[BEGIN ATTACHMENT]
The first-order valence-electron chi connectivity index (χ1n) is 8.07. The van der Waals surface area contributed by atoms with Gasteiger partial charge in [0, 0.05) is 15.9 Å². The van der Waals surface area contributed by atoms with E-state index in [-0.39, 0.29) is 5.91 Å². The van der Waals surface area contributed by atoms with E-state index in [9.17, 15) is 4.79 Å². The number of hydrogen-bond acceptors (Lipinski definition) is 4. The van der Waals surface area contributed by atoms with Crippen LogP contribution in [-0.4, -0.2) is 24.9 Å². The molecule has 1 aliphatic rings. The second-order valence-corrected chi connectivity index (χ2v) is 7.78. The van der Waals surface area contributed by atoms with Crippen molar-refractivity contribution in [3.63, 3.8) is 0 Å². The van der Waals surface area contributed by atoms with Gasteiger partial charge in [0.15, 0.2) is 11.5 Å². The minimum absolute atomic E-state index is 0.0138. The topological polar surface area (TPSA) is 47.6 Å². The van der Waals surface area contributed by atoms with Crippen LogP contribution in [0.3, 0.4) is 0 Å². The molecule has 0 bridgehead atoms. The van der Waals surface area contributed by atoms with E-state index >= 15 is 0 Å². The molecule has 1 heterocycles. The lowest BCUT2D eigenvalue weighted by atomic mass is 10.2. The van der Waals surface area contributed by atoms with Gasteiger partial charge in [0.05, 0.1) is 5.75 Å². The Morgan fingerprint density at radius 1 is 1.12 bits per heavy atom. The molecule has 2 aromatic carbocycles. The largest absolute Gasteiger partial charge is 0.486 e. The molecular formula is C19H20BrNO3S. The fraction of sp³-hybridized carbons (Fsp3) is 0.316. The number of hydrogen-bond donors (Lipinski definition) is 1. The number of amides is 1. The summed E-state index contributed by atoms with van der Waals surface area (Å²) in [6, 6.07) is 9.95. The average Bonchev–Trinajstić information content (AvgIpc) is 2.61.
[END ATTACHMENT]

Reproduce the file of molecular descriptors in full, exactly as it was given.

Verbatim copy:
The first-order valence-electron chi connectivity index (χ1n) is 8.07. The van der Waals surface area contributed by atoms with Gasteiger partial charge in [0, 0.05) is 15.9 Å². The van der Waals surface area contributed by atoms with E-state index in [-0.39, 0.29) is 5.91 Å². The van der Waals surface area contributed by atoms with E-state index in [9.17, 15) is 4.79 Å². The number of hydrogen-bond acceptors (Lipinski definition) is 4. The van der Waals surface area contributed by atoms with Crippen LogP contribution in [-0.4, -0.2) is 24.9 Å². The molecule has 1 aliphatic rings. The second-order valence-corrected chi connectivity index (χ2v) is 7.78. The van der Waals surface area contributed by atoms with Crippen molar-refractivity contribution in [3.63, 3.8) is 0 Å². The van der Waals surface area contributed by atoms with Gasteiger partial charge in [0.15, 0.2) is 11.5 Å². The minimum absolute atomic E-state index is 0.0138. The topological polar surface area (TPSA) is 47.6 Å². The van der Waals surface area contributed by atoms with Crippen LogP contribution in [0.3, 0.4) is 0 Å². The molecule has 0 bridgehead atoms. The van der Waals surface area contributed by atoms with E-state index >= 15 is 0 Å². The molecule has 1 heterocycles. The lowest BCUT2D eigenvalue weighted by atomic mass is 10.2. The van der Waals surface area contributed by atoms with Gasteiger partial charge in [0.05, 0.1) is 5.75 Å². The Morgan fingerprint density at radius 1 is 1.12 bits per heavy atom. The molecule has 2 aromatic carbocycles. The largest absolute Gasteiger partial charge is 0.486 e. The molecular formula is C19H20BrNO3S. The fraction of sp³-hybridized carbons (Fsp3) is 0.316. The number of hydrogen-bond donors (Lipinski definition) is 1. The number of amides is 1. The summed E-state index contributed by atoms with van der Waals surface area (Å²) in [6, 6.07) is 9.95. The average Bonchev–Trinajstić information content (AvgIpc) is 2.61.